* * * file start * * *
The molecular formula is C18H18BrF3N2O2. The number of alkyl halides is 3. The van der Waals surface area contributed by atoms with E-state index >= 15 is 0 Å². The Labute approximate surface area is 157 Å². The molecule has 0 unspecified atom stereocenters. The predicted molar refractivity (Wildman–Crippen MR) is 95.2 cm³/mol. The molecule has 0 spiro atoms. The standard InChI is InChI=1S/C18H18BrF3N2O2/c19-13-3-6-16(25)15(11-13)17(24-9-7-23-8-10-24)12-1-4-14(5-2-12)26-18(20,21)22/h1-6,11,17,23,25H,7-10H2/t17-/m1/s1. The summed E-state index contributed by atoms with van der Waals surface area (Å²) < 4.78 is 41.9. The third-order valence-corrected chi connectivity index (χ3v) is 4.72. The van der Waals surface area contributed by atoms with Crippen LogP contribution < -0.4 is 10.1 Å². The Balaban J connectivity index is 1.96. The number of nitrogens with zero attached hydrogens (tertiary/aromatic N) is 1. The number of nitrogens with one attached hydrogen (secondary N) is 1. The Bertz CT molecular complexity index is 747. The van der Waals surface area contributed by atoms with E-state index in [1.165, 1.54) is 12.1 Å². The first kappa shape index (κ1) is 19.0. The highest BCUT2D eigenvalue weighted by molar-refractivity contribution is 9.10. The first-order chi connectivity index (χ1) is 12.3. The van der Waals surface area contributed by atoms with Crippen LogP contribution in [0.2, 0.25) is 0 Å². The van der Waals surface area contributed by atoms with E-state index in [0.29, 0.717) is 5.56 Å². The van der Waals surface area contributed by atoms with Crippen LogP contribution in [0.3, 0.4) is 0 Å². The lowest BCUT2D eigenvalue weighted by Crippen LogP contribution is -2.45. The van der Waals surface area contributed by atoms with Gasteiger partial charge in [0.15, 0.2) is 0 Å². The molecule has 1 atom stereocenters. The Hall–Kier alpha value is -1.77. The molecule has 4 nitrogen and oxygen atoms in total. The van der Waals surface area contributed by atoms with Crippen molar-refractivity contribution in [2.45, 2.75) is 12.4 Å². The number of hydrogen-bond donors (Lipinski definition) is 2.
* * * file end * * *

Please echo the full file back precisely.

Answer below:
The molecular formula is C18H18BrF3N2O2. The number of alkyl halides is 3. The van der Waals surface area contributed by atoms with E-state index >= 15 is 0 Å². The Labute approximate surface area is 157 Å². The molecule has 0 unspecified atom stereocenters. The predicted molar refractivity (Wildman–Crippen MR) is 95.2 cm³/mol. The molecule has 0 spiro atoms. The standard InChI is InChI=1S/C18H18BrF3N2O2/c19-13-3-6-16(25)15(11-13)17(24-9-7-23-8-10-24)12-1-4-14(5-2-12)26-18(20,21)22/h1-6,11,17,23,25H,7-10H2/t17-/m1/s1. The summed E-state index contributed by atoms with van der Waals surface area (Å²) < 4.78 is 41.9. The third-order valence-corrected chi connectivity index (χ3v) is 4.72. The van der Waals surface area contributed by atoms with Crippen LogP contribution < -0.4 is 10.1 Å². The Balaban J connectivity index is 1.96. The number of nitrogens with zero attached hydrogens (tertiary/aromatic N) is 1. The number of nitrogens with one attached hydrogen (secondary N) is 1. The Bertz CT molecular complexity index is 747. The van der Waals surface area contributed by atoms with E-state index in [1.165, 1.54) is 12.1 Å². The first kappa shape index (κ1) is 19.0. The highest BCUT2D eigenvalue weighted by molar-refractivity contribution is 9.10. The first-order chi connectivity index (χ1) is 12.3. The van der Waals surface area contributed by atoms with Crippen LogP contribution in [0.2, 0.25) is 0 Å². The van der Waals surface area contributed by atoms with E-state index in [0.29, 0.717) is 5.56 Å². The van der Waals surface area contributed by atoms with Crippen LogP contribution in [0.3, 0.4) is 0 Å². The lowest BCUT2D eigenvalue weighted by Crippen LogP contribution is -2.45. The van der Waals surface area contributed by atoms with Gasteiger partial charge in [0.15, 0.2) is 0 Å². The molecule has 1 atom stereocenters. The Hall–Kier alpha value is -1.77. The molecule has 4 nitrogen and oxygen atoms in total. The van der Waals surface area contributed by atoms with Crippen molar-refractivity contribution in [2.45, 2.75) is 12.4 Å². The number of hydrogen-bond donors (Lipinski definition) is 2.